Monkey and I went to see Takeaway last n…
Monkey and I went to see Takeaway last night, at the Royal Theatre Stratford East. On paper, the show should have been at least decent. The writers are a faculty member from Tisch NYC and a graduate with titles and awards. The cast have done stints on television and West End (from BBC to The Lion King, for goodness’ sakes). As far as foundations go, this should have been a no brainer.
Let me get the technical elements out of the way, bullet style.
- Tighten it the hell up. Seriously. A dramatic play can get away with being 2.5 hours long. A light-hearted musical cannot.
- Decide if you are going to have a female best friend or guy buddy in addition to the love triangle. Both is overkill.
- Cut the funeral scene ENTIRELY. It does nothing to advance the plot, and considering the rest of the show was so damn farsical, I honestly could not tell till the end of the scene if it was a flashback or dream sequence.
- If you are going to do fast patter lines, E-NUN-CI-ATE. For reference, listen to “Another Hundred People” from Company. It’s bad enough I have to get past the heavy East London accents, don’t shoot yourself in the foot twice by slogging through the lines all mumble-mouthed.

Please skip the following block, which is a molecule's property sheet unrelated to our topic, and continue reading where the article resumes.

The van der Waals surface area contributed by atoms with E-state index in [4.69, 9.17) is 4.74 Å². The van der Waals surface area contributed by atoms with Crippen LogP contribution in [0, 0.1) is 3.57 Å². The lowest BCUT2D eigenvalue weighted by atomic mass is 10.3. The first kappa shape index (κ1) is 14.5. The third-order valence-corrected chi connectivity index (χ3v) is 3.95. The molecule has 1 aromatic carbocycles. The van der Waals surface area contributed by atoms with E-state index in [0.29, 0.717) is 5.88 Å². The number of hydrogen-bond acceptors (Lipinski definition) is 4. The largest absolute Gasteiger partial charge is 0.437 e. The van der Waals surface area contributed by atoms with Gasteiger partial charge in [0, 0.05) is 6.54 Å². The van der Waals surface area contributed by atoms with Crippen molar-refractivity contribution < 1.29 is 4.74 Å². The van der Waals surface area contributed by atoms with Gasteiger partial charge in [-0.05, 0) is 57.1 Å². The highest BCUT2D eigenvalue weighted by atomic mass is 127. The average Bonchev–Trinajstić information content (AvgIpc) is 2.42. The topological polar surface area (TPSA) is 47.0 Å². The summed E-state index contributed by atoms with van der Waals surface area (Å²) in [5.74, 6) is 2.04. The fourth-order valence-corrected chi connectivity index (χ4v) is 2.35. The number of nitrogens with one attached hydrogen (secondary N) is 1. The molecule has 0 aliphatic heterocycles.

- Get rid of the Guardian Angel character – you could do the same scene by moving the Eddie/Widow Chu scene a bit further back to the same effect.
- Decide what you want to be, a boutique musical or a public musical. A boutique musical is a musical that plays very specifically to a subsection of society. Think “Menopause the Musical”. It won’t play Broadway, but it can strongly tour. A public musical is something that can sit in a house for a month to 5 years (Broadway, theatre districts, etc), and tour (Cats, Les Mis, Lend Me a Tenor). In this draft, it CANNOT be a public musical. But as far as a boutique musical goes…well…that leads us to the non technical critique.